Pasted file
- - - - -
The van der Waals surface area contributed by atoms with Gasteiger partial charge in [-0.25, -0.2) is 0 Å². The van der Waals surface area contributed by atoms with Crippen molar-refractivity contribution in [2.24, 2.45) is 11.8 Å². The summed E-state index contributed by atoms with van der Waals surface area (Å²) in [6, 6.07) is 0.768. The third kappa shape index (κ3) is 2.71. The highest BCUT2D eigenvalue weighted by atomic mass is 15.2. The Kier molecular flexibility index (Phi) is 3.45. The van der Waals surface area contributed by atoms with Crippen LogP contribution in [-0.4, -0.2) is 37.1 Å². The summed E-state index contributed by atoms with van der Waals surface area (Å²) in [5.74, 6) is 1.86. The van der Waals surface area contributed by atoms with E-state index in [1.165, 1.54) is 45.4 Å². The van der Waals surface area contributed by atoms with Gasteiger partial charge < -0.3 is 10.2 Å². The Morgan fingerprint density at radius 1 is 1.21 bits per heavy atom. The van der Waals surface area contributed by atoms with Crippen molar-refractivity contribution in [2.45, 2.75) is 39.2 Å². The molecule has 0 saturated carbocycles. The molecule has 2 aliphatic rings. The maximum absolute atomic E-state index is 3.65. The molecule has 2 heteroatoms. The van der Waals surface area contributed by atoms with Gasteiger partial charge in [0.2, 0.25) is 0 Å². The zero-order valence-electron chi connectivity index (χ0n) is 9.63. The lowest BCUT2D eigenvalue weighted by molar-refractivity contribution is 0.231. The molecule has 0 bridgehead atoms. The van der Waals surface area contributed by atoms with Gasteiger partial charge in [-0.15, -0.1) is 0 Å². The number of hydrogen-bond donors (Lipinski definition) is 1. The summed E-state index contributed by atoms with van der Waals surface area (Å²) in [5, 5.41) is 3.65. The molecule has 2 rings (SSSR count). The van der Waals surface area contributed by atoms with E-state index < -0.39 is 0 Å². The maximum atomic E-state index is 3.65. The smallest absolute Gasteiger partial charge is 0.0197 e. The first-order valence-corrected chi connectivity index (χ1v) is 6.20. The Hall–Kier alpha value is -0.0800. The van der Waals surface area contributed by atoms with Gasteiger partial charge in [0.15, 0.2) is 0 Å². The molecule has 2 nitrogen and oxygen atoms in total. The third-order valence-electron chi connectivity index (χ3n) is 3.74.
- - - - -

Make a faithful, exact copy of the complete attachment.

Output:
The van der Waals surface area contributed by atoms with Gasteiger partial charge in [-0.25, -0.2) is 0 Å². The van der Waals surface area contributed by atoms with Crippen molar-refractivity contribution in [2.24, 2.45) is 11.8 Å². The summed E-state index contributed by atoms with van der Waals surface area (Å²) in [6, 6.07) is 0.768. The third kappa shape index (κ3) is 2.71. The highest BCUT2D eigenvalue weighted by atomic mass is 15.2. The Kier molecular flexibility index (Phi) is 3.45. The van der Waals surface area contributed by atoms with Crippen LogP contribution in [-0.4, -0.2) is 37.1 Å². The summed E-state index contributed by atoms with van der Waals surface area (Å²) in [5.74, 6) is 1.86. The van der Waals surface area contributed by atoms with E-state index in [1.165, 1.54) is 45.4 Å². The van der Waals surface area contributed by atoms with Gasteiger partial charge < -0.3 is 10.2 Å². The Morgan fingerprint density at radius 1 is 1.21 bits per heavy atom. The van der Waals surface area contributed by atoms with Crippen molar-refractivity contribution in [2.45, 2.75) is 39.2 Å². The molecule has 0 saturated carbocycles. The molecule has 2 aliphatic rings. The maximum absolute atomic E-state index is 3.65. The molecule has 2 heteroatoms. The van der Waals surface area contributed by atoms with Gasteiger partial charge in [0.2, 0.25) is 0 Å². The zero-order valence-electron chi connectivity index (χ0n) is 9.63. The lowest BCUT2D eigenvalue weighted by molar-refractivity contribution is 0.231. The molecule has 0 bridgehead atoms. The van der Waals surface area contributed by atoms with Gasteiger partial charge in [-0.15, -0.1) is 0 Å². The number of hydrogen-bond donors (Lipinski definition) is 1. The summed E-state index contributed by atoms with van der Waals surface area (Å²) in [5, 5.41) is 3.65. The molecule has 2 rings (SSSR count). The van der Waals surface area contributed by atoms with E-state index < -0.39 is 0 Å². The maximum atomic E-state index is 3.65. The smallest absolute Gasteiger partial charge is 0.0197 e. The first-order valence-corrected chi connectivity index (χ1v) is 6.20. The Hall–Kier alpha value is -0.0800. The van der Waals surface area contributed by atoms with Gasteiger partial charge in [0.15, 0.2) is 0 Å². The molecule has 2 nitrogen and oxygen atoms in total. The third-order valence-electron chi connectivity index (χ3n) is 3.74.